Want political change? Talk to a farmer - Macleans.ca

Want political change? Talk to a farmer

It’s worth remembering that the moral case against the CWB was driven home by civil disobedience

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In parks and public squares across the land, Occupy protesters are bivouacking in the name of social justice as the mercury dwindles. On Parliament Hill, MPs are battling in comfort over the fate of a bill to chop up the Canadian Wheat Board’s “single desk” control of wheat and barley exports.

Unrelated phenomena? Maybe. But it’s worth remembering that the moral case against the CWB was driven home by civil disobedience—in particular, by Manitoba farmer Andy McMechan’s 1996 cross-border protest trip with a wagonload of his own wheat. That jaunt fuelled the growth of activism against the Wheat Board and inspired dozens of imitators (among them a pro-liberalization CWB director, Jim Chatenay).

When it comes to Bolshevik-like bloody-mindedness, there probably isn’t an Occupy protester on the continent who can hang with McMechan. Other farmers had been thumbing their noses at the board and accepting small fines for a while; before McMechan the whole thing was almost an intramural game, a kitten-fight between anti-CWB farmers and authorities who were still improvising a hitherto-unneeded enforcement system. The Wheat Board, the feds, and the Mounties were itching to make an example out of somebody. McMechan gave them one, crossing the border and refused to surrender his tractor to customs officials. He was arrested, convicted, and, after some unseemly judge-shopping by the prosecution, jailed.

He spent 155 days in prison, living on a cell block with murderers. When the Crown brought him to his bail hearing with shackles around his ankles and wrists, he made sure the photographers could see them. He counted every strip-search he suffered in prison; there were more than 50. Every little humiliation was faithfully recorded and passed along to the Farmers For Justice group (along with Amnesty International, though they never took much notice), and from thence to the western media.

It has taken a long time for the political preconditions for a voluntary Wheat Board to come about. McMechan’s gesture of civil disobedience, along with the many that followed, ensured that the issue would stay at the top of the agenda throughout the intervening years. Have you been wondering why the issue of dairy supply management doesn’t bestir Conservatives the way the CWB does? It’s because nobody’s going to jail anytime soon in the name of slightly cheaper cheese.

McMechan pulled back the veil of Wheat Board monopoly power and demonstrated the violence behind the “single desk” euphemism—inflexible, exaggerated violence, delegated to a secretive, unaccountable enterprise left over from a forgotten era of protectionism and paternalism. It exposed the absurdity of neighbours coercing neighbours into a politicized marketing scheme. And it thus put the liberalizers on the moral high ground, where they have remained. No one can take any pro-board argument seriously unless it deals straightforwardly with the individual farmer’s claim to dispose of the fruit of his labour as he likes: this is the McMechanist legacy. Imagine yourself in the boots of a moderate pro-CWB farmer watching the Wheat Board’s new “Steamroller” ad:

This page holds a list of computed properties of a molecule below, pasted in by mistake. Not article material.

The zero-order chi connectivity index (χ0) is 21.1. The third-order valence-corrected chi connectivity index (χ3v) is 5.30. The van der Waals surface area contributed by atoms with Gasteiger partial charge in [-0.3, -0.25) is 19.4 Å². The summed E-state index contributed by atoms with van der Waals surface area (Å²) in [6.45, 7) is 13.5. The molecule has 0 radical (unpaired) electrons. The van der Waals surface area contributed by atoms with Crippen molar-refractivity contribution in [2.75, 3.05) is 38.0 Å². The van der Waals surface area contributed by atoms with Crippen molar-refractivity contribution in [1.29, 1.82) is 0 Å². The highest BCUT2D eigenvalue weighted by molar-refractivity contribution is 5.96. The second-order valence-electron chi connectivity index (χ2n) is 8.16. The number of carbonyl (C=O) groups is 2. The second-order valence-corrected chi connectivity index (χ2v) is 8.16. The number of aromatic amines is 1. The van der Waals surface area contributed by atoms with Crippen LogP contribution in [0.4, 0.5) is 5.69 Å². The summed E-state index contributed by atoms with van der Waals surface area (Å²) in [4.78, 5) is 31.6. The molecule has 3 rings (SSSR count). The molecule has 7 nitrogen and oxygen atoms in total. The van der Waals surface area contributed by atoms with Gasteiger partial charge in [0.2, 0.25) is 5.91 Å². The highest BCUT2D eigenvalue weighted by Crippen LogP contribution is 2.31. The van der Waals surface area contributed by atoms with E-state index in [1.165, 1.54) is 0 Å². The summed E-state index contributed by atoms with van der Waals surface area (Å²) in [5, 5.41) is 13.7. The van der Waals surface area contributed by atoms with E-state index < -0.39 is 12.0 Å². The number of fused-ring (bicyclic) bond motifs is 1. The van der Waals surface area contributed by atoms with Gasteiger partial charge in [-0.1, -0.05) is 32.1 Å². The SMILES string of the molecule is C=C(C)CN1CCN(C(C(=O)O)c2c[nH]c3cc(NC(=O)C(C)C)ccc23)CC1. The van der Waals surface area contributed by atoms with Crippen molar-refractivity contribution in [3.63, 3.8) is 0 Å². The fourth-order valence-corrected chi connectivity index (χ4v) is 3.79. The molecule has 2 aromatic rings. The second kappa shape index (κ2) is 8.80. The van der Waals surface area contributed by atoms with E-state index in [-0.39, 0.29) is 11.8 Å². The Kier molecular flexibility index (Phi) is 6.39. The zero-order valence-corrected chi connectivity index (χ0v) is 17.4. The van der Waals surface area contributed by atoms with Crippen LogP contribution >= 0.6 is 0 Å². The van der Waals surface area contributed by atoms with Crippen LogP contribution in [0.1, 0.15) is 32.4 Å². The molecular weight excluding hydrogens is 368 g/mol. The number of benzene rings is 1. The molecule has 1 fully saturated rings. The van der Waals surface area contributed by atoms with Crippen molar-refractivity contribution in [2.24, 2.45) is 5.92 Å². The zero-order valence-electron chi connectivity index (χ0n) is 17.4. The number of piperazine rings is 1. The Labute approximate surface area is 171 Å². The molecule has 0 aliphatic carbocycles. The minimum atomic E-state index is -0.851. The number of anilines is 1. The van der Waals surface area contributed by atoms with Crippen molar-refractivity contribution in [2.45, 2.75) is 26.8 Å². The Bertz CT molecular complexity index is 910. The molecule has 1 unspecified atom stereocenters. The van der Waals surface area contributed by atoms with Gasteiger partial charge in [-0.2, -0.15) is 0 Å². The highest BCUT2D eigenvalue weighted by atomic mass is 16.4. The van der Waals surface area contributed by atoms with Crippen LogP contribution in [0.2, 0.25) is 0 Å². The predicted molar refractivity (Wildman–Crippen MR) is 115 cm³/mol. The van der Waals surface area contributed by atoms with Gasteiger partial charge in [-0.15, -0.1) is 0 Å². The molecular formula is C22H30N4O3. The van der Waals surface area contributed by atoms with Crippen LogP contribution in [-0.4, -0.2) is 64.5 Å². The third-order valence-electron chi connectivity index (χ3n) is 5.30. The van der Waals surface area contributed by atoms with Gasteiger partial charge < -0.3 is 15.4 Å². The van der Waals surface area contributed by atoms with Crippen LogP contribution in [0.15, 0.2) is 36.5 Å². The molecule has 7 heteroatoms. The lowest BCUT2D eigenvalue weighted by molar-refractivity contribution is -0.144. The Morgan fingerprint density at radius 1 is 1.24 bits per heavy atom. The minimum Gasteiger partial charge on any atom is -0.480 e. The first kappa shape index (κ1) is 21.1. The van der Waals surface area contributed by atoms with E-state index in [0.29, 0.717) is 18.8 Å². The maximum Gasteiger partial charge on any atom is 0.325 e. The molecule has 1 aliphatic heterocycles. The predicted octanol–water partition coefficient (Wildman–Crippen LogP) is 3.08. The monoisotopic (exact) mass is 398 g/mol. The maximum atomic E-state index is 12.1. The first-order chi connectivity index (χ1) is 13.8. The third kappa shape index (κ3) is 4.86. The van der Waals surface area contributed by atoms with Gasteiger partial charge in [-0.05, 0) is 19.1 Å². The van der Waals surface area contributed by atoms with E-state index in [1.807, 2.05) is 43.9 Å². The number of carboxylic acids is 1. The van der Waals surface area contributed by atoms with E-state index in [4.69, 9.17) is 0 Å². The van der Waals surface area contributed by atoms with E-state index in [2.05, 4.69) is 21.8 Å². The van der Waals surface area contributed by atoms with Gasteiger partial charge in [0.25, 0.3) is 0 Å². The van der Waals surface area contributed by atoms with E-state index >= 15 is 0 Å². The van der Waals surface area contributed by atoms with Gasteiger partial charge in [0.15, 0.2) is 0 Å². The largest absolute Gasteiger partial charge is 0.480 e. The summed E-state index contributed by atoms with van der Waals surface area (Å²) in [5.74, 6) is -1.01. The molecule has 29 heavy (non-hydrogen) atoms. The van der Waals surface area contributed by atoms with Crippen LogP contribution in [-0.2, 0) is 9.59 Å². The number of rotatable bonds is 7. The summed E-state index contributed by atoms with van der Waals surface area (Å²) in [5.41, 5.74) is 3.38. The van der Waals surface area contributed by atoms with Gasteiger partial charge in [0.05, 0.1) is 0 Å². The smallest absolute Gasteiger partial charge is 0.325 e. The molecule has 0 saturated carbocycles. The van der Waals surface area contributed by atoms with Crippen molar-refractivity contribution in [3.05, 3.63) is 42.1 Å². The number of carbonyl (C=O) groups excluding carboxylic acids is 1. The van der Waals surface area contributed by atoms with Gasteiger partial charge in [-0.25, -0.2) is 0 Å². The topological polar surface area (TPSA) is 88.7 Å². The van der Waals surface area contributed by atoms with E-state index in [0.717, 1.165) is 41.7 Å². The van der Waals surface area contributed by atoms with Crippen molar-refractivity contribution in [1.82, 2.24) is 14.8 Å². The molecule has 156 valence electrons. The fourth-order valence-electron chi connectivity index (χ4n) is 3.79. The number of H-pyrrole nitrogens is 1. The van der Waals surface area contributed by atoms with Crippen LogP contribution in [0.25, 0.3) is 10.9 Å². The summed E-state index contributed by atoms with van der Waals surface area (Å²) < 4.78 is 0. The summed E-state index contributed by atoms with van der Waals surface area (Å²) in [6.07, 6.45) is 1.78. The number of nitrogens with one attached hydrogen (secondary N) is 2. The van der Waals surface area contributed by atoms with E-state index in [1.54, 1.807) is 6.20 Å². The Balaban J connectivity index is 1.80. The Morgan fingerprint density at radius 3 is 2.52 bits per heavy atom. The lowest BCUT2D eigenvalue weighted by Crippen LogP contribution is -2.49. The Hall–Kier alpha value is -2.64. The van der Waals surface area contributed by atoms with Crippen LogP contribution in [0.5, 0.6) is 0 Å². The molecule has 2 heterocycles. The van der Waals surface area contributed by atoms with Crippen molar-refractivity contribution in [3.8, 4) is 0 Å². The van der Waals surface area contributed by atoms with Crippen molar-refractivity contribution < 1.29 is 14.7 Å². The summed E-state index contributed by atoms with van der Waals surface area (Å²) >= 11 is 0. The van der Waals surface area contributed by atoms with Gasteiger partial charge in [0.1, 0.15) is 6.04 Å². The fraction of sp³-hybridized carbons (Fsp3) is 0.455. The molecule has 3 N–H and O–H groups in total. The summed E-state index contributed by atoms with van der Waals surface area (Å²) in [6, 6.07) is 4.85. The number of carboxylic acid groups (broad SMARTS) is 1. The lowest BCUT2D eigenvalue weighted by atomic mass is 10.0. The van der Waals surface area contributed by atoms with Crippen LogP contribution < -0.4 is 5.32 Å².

It is not as though the CWB supporter is entirely without intellectual ammunition. Certainly most of us would concede that a country has the right to police its borders and to regulate exports. But when the Wheat Board complains of oppression and coercion, of rough handling by the state, even the board’s advocates must feel a pang of embarrassment when they remember McMechan’s ordeal. The steamroller metaphor is self-mocking.

There are lessons in this history for the leftist protester. The Occupy movement is bristling with changes it wants made (I’m told we’re not supposed to call them “demands”); these changes won’t, and shouldn’t, happen outside the ballot box. The goal of protest in a liberal-democratic society must therefore be to advance one’s pet issue further ahead on the agenda of the sympathetic, for when they do attain power, and to weaken the morale of moderates on the other side. One must locate specific injustices rather than nebulous cosmic ones, confronting them and defying their perpetrators directly. Deeds will accomplish more than any amount of eloquence. And it should not be necessary to claim to be a majority (let alone a majority of 99-to-one); one individual suffices, where he has a true claim to our attention.

It’s not really clear, anyway, how an “Occupation” that is meeting no serious resistance from authorities anywhere is supposed to elicit sympathy. The main effect of the movement so far seems to have been an elaborate proof-by-demonstration that Canadian municipalities are incredibly respectful of political protest and fawningly deferential to the Charter of Rights. So…hooray?